Usually, when we think of Israeli startups and innovation our minds tend to float towards AI, cyber, blockchain, mobility tech, and others. However, a new VC fund has its sight set on one industry from the land of milk and honey: Gaming. The industry is on a fast-paced rise to the top as it already brings in more revenue than both the music and entertainment industries, and has caught the eye of Andreessen Horowitz, one of the leading VCs from around the world. Now, finally, with Viola Ventures among investors, a new Israeli fund is trying to get in on the gaming action.
Israel will make up half of the portfolio
The new fund, VGames, is the first Israeli VC fund focused on the gaming sector, and it seems as if the right personnel is behind the wheel, as former Head of Gaming at Google Israel, Eitan Reisel leads the way. The fund has reported that it has already secured $30 million with intentions to invest in early-stage projects. Reisel tells Geektime that VGames is a global fund, that will focus mostly on Israel and Eastern Europe. Yet, out of the 4 companies already receiving investments, one is located in the U.S. “I believe that Israel will make up half of the portfolio,” notes Reisel, who also claims to play many of the games developed by companies the fund invests in.
It looks like VGames intends to invest mostly in content for games rather than the technology surrounding the industry: “We invest in gaming companies - anything that’s part of the genre. We search more for the game developers, less for the technology around the industry… We are very open to different game genres, as long as they have the potential to reach millions who can enjoy the content,” explains Reisel, who also clarifies that the fund will not invest in casino or gambling games. Reisel further reveals that the new fund will invest anywhere from $250,000 to $2 million, depending on the stage of game development.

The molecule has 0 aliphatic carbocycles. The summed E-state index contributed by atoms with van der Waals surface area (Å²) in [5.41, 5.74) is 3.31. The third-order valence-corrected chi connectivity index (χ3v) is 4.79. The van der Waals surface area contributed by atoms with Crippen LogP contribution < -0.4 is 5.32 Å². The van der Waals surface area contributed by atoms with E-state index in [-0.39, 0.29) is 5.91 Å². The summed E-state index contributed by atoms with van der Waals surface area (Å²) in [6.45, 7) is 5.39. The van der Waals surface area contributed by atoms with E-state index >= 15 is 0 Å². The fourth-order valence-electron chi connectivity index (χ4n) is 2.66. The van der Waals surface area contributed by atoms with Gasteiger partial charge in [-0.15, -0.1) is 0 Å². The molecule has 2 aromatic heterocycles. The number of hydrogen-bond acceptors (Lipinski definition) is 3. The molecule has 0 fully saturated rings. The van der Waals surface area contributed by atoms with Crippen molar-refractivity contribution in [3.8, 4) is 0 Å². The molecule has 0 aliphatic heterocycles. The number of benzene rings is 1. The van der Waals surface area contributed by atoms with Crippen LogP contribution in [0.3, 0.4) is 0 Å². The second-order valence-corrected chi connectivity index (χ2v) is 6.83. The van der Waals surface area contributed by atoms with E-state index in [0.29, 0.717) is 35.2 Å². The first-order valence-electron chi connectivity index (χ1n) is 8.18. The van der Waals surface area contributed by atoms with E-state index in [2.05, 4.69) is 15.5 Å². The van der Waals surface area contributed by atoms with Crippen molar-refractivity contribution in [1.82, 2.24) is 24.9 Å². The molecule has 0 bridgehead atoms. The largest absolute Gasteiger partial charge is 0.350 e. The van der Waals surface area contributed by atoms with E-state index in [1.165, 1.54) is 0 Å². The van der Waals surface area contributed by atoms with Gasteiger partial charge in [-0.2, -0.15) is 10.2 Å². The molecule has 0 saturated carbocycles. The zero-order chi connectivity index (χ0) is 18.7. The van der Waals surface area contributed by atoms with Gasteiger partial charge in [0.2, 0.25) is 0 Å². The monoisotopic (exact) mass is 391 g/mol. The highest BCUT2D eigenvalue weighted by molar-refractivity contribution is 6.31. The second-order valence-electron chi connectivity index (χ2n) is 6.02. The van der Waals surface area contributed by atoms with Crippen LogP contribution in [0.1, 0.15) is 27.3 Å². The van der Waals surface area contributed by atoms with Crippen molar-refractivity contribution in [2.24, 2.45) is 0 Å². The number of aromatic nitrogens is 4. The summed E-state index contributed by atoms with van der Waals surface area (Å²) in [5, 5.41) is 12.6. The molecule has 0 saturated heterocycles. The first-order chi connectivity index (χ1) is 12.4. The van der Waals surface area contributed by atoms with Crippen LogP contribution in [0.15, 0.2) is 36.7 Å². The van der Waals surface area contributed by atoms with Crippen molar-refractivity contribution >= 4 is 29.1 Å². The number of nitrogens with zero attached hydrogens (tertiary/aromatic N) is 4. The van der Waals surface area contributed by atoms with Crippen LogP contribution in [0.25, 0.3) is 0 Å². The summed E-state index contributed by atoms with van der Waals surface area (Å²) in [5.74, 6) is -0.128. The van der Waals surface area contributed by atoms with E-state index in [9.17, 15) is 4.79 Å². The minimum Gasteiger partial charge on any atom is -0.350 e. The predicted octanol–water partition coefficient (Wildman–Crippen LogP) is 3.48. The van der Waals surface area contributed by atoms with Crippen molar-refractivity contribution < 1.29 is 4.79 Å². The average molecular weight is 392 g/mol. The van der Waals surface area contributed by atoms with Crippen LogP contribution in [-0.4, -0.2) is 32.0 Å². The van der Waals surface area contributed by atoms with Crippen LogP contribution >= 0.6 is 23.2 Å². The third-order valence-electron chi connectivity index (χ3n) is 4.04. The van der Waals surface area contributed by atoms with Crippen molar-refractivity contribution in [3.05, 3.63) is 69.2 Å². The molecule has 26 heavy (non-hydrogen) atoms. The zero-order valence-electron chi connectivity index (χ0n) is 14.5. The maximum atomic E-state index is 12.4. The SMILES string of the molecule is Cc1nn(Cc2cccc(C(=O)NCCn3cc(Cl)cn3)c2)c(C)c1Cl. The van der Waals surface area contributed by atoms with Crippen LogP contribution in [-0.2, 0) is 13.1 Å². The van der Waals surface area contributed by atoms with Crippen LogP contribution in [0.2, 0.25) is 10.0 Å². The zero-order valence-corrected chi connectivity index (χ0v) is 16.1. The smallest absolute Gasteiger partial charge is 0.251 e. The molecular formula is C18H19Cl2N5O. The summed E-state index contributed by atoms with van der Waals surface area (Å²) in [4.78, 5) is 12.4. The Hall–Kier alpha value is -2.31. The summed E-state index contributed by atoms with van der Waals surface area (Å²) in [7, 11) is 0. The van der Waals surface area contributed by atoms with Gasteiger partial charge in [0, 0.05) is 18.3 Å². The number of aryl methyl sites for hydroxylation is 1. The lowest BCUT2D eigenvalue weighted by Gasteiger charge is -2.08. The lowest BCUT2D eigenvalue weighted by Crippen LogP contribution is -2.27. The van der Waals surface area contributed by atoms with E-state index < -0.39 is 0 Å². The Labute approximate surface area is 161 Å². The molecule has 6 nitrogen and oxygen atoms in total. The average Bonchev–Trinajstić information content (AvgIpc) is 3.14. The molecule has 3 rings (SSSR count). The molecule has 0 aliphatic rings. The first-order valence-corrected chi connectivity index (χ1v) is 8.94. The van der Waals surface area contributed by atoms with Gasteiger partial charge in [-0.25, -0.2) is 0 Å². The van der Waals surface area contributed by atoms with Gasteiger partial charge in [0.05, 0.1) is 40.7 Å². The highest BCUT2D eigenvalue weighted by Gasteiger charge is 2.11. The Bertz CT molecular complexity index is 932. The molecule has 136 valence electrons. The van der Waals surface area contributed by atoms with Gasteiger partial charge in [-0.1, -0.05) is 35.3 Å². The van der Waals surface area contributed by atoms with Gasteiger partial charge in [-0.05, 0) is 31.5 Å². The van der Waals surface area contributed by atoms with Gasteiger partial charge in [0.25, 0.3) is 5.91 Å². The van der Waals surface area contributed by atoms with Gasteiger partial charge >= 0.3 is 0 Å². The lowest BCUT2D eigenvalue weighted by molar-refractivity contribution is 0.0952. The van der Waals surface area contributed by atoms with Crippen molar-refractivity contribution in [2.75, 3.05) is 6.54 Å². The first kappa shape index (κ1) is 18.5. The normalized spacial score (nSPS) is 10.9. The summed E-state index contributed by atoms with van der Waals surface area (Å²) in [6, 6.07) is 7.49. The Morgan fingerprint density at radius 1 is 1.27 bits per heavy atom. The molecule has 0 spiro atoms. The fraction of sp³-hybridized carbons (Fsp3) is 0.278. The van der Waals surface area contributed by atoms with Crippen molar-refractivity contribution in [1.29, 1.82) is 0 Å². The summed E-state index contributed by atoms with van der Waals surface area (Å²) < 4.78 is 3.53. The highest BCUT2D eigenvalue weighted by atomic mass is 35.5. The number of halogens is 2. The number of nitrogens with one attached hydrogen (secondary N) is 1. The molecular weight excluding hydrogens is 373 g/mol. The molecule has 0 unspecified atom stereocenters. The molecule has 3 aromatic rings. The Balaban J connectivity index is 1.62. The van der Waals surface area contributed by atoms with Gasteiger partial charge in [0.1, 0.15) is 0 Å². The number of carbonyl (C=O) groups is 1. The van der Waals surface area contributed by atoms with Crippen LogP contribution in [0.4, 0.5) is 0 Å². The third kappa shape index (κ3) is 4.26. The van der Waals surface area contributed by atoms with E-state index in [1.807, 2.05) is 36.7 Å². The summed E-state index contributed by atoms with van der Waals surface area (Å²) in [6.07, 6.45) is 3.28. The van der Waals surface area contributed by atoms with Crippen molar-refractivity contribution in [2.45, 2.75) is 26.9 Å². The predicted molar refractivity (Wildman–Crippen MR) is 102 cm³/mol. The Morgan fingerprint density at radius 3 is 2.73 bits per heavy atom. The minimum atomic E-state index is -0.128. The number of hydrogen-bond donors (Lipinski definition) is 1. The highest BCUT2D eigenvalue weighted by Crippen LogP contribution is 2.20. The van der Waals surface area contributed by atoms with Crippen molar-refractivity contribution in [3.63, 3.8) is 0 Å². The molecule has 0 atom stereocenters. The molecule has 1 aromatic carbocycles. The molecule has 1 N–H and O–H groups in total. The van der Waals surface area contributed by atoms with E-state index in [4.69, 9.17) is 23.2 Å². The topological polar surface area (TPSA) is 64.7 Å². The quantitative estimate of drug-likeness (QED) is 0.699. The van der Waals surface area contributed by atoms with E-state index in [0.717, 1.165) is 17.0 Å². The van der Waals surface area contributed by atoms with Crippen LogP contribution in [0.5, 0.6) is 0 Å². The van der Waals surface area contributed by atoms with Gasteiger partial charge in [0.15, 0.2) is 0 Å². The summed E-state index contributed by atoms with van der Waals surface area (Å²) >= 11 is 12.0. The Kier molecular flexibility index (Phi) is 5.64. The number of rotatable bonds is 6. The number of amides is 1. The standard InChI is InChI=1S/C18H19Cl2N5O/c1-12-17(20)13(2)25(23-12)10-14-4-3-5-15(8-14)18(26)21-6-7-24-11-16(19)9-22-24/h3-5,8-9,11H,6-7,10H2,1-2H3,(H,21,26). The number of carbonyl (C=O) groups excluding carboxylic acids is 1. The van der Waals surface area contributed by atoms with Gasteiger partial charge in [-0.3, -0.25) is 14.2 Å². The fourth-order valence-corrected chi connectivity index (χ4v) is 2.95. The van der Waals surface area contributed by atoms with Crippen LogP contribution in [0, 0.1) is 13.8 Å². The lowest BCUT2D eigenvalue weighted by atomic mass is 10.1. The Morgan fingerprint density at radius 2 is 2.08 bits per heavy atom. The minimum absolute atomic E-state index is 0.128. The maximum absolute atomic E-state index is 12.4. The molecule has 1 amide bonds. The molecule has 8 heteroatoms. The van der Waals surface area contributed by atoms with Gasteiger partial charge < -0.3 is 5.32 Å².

It’s no secret that the Israeli game industry has seen quite a growth spurt in recent years, although mostly in the casual gaming market. Reisel also agrees that Israel still doesn’t produce games with thorough content and production, but he also claims that it’s kind of the chicken or the egg syndrome: “we can agree that there is local talent but it also depends on funding that talent. I want to invest in companies that are part of less popular genres,” further adding that “with funding, connections to top gamers and a little patience, “a generation of AAA games won’t look like a pipe dream.”